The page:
A Journey of Discovery: Raddatz’s Marshall Medal Spotlights Career Covering Military
Martha Raddatz, ABC News chief global affairs correspondent and This Week co-anchor, was selected by the Council of Trustees of the Association of the U.S. Army as the 2018 recipient of the George Catlett Marshall Medal for sustained commitment to the men and women of America’s armed forces.
This award, AUSA’s highest honor for distinguished public service, will be presented at the George Catlett Marshall Memorial Dinner, the final event of the 2018 Association of the U.S. Army Annual Meeting and Exposition in Washington, D.C.
Raddatz is a seasoned national security and foreign policy expert who has covered the U.S. military since the 1990s. She also wrote a best-selling book that became a National Geographic miniseries based on a 2004 ambush of a platoon of 1st Cavalry Division soldiers in the Sadr City area of Baghdad. Her book, The Long Road Home: A Story of War and Family, was her retelling of the ambush, of the dead and injured and of their families back at Fort Hood, Texas.
In this essay, she reflects on the beginning of her time covering the military, when she met Army Chief of Staff Gen. Gordon R. Sullivan—who after retiring became president and CEO of AUSA, and was awarded his own Marshall Medal in 2016.
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Respect. Remember. I kept those words in my head when I first started walking the halls of the Pentagon in 1993. That was how I approached this new, exhilarating and rather incomprehensible beat in the beginning. I had no background with the U.S. military and did not come from a military family. Outside of a fascination with military history, I had no idea what I was doing. But I respected the military deeply, and I remembered every day what they had done for all Americans. That was how my reporting journey began.
Then I met soldiers. And then I met the best, baddest soldier of them all, then-Chief of Staff of the Army Gen. Gordon R. Sullivan. He was everything I imagined a soldier to be. And nothing I imagined a soldier to be. He was tough, brave, direct and exuded leadership. It wasn’t until later I would see the other side of him.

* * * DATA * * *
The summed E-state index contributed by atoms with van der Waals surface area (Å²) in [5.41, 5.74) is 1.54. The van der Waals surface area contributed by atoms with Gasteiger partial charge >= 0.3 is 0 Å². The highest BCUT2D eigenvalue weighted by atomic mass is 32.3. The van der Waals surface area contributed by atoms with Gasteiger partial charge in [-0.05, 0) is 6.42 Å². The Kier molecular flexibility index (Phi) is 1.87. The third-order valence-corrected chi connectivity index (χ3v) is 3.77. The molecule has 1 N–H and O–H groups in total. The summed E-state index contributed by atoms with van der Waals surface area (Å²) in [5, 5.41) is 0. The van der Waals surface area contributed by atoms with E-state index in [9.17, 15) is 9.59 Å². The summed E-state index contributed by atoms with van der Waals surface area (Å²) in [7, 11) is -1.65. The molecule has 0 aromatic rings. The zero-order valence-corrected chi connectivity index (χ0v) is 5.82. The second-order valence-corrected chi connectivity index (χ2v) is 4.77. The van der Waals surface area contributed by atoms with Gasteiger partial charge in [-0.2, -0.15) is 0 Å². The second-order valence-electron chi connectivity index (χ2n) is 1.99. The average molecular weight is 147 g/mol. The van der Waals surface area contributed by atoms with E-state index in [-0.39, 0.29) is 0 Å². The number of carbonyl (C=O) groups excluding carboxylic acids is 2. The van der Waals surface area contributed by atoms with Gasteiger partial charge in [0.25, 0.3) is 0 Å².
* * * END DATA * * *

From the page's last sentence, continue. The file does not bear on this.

A short time after my first Pentagon meeting with Sullivan, I asked if I could travel with him to see what it was the U.S. Army did. He growled that familiar Boston (OK, Quincy) “harrumph” and agreed to let me tag along on one of his trips. We would land in Fort Benning, Ga., a few weeks later to watch a Ranger competition. Sweat, teamwork and perseverance were on full display. Mud-soaked Rangers began lining up. All eyes then turned to Sullivan as he strode up to give the Army “Hooah.” And then he spoke. That was when every stereotype that I had in my head about soldiers was shattered. It was more than leadership, more than strength, more than toughness; it was compassion and heart.
Sullivan’s words to those soldiers and others in the coming months were as powerful a message of love and support as you would hear from a parent to a child. The well of emotion and caring in that old soldier was deep and loud. The scars he carried, the battles he still held close, the friends he had lost were all inside him. He didn’t talk about that often, but I could sense it. And he knew I could. From that day forward, he helped me understand all that I didn’t know about his beloved Army.
Sullivan would soon retire (but he remains my friend to this day) and Americans would soon return to war. Iraq and Afghanistan became like second homes to me. The Army my second family. Oh, don’t get me wrong, if the Army messes up I will be the first to report it. And the soldiers I respect understand that is part of my job. But while I reported the facts of war, I also was afforded a window into the Army that few others were. With the help of now-retired Gens. George Casey, Peter Chiarelli, Marty Dempsey, Carter F. Ham [now president and CEO of AUSA] and so many others, I would learn more about war, the Army and the American soldier than I could have ever imagined. They trusted me to tell the truth, and they entrusted their soldiers to tell me their stories. I have made it my mission, my “public service,” to make sure Americans understand the meaning of sacrifice and service.
This beat has always been more than a job to me. After sharing unbearable loss with soldiers and families, watching them conquer unimaginable pain—witnessing their extraordinary courage, and then asking them to re-live those moments so others will know—I simply cannot walk away. I do what I can to help, whether that is telling their stories or holding them close. I treasure these years covering our Army. I treasure the lifelong friendships, the memories we share and the pride we take in our respective jobs.
But the pride I have in being awarded the Marshall Medal, the same one my friend Gordon Sullivan and so many of my heroes have been awarded, is the greatest honor I can imagine. Given the incredible list of past honorees, I will never be convinced it is an award I deserve. But I promise I will continue to strive to earn it. Respect. Remember.